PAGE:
Democracy is only consolidated in both cases in the post 1945 period. Features of
democratic consolidation: It takes a republican form, it is organized around a
particular political option in the party systems (Christian Democracy is the leading
element, but it is slightly differently organized in both cases it Italy it is an
expression of Catholicism, but it is bi-confessional party that joins together Catholics
and Protestants in Germany).
Italy: A unitary state emerged with a constitutional monarchy. The process of
political integration is a process of independence because part of what will become
Italy is a part of Hapsburg Empire prior to unification; and it is a process of
unification because it brings together 5 city-states in the Italian peninsula.
In unification, there is part of the territory that is not fully integrated the Holy See
(papacy) retains sovereign authority over a small piece of territory.
The Italian state is built on territorial difference between the north and the south.
The formation of state depends on striking bargain between elites in the north and
elites in the south. The north was more industrial, the south more agricultural
(organized around large landowners and estates). The north tends to be more
republican and the south tends to be more catholic and more interested in some
form of monarchical rule. This division is brokered between an economic alliance
that joins large landowners in the south and industrialists in the north (a tariff
package is put in place that is designed to protect the economic interests of both).
The liberal monarchy is challenged almost from its inception both from the right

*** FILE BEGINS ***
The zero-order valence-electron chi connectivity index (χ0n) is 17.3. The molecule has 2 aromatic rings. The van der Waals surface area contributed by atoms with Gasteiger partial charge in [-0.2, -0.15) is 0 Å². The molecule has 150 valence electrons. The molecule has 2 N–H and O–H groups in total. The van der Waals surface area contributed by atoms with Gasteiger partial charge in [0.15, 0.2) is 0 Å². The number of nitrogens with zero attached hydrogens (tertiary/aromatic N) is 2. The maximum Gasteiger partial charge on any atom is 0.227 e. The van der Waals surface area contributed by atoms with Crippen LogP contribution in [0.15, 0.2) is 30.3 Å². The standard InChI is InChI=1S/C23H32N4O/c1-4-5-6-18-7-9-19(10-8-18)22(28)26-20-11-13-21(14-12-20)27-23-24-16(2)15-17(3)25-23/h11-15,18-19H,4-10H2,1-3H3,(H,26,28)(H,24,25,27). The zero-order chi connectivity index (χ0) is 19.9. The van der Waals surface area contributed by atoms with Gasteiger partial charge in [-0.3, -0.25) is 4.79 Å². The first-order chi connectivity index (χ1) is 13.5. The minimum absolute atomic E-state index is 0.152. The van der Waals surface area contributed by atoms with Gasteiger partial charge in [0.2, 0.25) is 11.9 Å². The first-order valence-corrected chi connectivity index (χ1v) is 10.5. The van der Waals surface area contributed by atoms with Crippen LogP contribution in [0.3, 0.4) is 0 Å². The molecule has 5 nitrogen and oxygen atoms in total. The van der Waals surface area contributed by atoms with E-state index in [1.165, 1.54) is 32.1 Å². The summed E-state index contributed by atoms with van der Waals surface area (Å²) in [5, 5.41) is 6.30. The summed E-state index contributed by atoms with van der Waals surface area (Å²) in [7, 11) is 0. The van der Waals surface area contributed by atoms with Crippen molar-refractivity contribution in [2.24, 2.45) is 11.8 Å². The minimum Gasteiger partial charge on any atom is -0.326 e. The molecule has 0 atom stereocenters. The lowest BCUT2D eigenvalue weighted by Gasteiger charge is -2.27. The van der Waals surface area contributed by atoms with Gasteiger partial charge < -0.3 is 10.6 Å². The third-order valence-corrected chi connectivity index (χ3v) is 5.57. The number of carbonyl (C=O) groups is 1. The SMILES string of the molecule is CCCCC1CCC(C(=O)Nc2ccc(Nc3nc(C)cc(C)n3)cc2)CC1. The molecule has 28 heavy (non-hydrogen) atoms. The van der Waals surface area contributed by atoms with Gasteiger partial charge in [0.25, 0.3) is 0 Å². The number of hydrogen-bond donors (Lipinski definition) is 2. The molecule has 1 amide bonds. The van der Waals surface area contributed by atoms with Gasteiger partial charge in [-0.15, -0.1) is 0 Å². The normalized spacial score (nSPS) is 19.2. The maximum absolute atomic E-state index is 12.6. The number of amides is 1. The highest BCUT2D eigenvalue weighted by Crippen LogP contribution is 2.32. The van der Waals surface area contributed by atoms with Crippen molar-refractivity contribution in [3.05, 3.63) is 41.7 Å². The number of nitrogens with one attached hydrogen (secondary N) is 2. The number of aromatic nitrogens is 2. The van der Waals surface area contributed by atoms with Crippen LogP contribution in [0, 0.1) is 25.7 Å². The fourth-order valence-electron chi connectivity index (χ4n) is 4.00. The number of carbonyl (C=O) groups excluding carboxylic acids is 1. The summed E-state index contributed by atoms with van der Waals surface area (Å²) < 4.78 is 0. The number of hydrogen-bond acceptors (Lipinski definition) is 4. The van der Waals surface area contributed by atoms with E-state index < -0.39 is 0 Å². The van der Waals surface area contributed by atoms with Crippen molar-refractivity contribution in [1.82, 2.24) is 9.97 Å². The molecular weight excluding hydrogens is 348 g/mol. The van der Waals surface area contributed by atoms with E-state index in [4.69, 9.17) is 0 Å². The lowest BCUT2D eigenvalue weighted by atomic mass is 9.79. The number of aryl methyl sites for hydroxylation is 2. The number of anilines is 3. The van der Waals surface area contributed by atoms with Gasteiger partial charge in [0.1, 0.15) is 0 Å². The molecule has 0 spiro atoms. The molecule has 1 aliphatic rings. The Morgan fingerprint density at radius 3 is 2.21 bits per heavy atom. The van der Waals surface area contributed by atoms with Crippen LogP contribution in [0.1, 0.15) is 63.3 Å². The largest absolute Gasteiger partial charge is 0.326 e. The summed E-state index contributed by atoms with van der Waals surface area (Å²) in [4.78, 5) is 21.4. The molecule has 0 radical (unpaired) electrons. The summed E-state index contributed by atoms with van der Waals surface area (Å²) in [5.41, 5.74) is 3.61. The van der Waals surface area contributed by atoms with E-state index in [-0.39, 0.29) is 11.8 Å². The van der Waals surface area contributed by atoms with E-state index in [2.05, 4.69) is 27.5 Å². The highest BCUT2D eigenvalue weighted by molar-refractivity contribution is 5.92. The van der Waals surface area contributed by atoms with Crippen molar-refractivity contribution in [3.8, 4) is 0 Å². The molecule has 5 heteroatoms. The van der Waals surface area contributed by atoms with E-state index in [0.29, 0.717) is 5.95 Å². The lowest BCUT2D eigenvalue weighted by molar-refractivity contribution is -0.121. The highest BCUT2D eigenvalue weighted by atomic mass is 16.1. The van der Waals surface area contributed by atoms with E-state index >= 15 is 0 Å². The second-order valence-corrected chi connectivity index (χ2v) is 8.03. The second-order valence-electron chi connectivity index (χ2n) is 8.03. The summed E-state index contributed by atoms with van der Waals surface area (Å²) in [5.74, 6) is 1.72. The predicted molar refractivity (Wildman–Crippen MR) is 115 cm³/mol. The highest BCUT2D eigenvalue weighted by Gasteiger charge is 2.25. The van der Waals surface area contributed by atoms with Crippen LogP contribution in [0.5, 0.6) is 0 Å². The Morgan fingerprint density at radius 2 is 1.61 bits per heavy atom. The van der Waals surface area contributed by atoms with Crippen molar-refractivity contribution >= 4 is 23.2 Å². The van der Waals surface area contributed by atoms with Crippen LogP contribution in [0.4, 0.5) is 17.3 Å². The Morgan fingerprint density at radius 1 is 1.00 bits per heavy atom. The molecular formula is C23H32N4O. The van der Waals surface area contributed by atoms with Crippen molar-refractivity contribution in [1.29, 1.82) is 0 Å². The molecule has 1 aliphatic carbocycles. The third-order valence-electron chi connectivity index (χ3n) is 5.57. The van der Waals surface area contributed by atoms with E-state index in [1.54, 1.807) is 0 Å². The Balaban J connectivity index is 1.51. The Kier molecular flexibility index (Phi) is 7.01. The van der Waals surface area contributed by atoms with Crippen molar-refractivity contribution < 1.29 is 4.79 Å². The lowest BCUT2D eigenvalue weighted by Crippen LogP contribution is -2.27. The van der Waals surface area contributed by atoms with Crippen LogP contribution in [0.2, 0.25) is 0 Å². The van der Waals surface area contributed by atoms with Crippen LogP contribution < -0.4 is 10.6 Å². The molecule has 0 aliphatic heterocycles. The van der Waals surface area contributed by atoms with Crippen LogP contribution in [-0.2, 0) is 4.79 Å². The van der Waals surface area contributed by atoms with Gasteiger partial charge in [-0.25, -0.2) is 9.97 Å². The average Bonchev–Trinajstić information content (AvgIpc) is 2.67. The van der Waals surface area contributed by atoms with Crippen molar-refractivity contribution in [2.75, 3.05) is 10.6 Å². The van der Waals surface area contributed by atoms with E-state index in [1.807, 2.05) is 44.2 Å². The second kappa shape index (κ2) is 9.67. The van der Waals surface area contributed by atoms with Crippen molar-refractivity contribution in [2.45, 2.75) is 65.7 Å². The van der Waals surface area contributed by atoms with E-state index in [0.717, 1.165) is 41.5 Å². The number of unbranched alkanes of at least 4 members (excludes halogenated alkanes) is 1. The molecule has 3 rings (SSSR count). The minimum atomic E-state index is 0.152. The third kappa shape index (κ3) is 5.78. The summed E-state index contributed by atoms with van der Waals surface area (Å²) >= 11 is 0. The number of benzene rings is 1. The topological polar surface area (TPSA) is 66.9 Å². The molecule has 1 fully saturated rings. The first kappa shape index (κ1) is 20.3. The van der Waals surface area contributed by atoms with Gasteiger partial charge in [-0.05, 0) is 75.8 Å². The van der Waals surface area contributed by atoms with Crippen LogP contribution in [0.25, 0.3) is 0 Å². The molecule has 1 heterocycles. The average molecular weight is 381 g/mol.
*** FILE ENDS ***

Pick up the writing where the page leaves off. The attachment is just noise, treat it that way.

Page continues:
and the left. It was a fragile compromise. On the left, the republican had dreamed of
an independent and republican Italy who never accepted the constitutional
monarchy. Anarchists and radical socialists also challenged the liberal
constitutional monarch. On the right, conservatives who preferred a monarchy but
feared the restrictions a liberal constitution placed on monarchical rule challenged
it. They wanted to see rule more personalized and conservative.
The final source of opposition was the papacy itself. It counselled Catholics to
abstain from votes in national elections because they thought liberals were anti-
clerical.
German unification: In the first instance it is a competition between Prussia and
Austria about who will control the German federation. Unification turns on victories
in war. There is leading edge to German unification. Prussia becomes to most
important part of Germany in the 2nd Reich. Unification is led by Otto von Bismark.
Unification follow three important military victories: Prussian defeat of Denmark
(1864), Prussian defeat Austria (1866), and the Prussia defeat of France (1870).
Germany is unified around Prussia and what emerges is an empire state. It is
monarchical, conservative, and it is also federal.
The 19th century has a process of consolidation of a large number of independent
principalities into a much smaller number of consolidated units in a federal
structure, on top of which sits a powerful and relatively authoritarian political ruler.
Protestantism is dominant.
There is also a regional division solved by a political exchange: the division is
between grain producers in Prussia and industrialists in north-west Germany. “The
marriage of Iron and Rye” is the political bargain or exchange that removed conflicts
between them. It provides tariffs for both industries.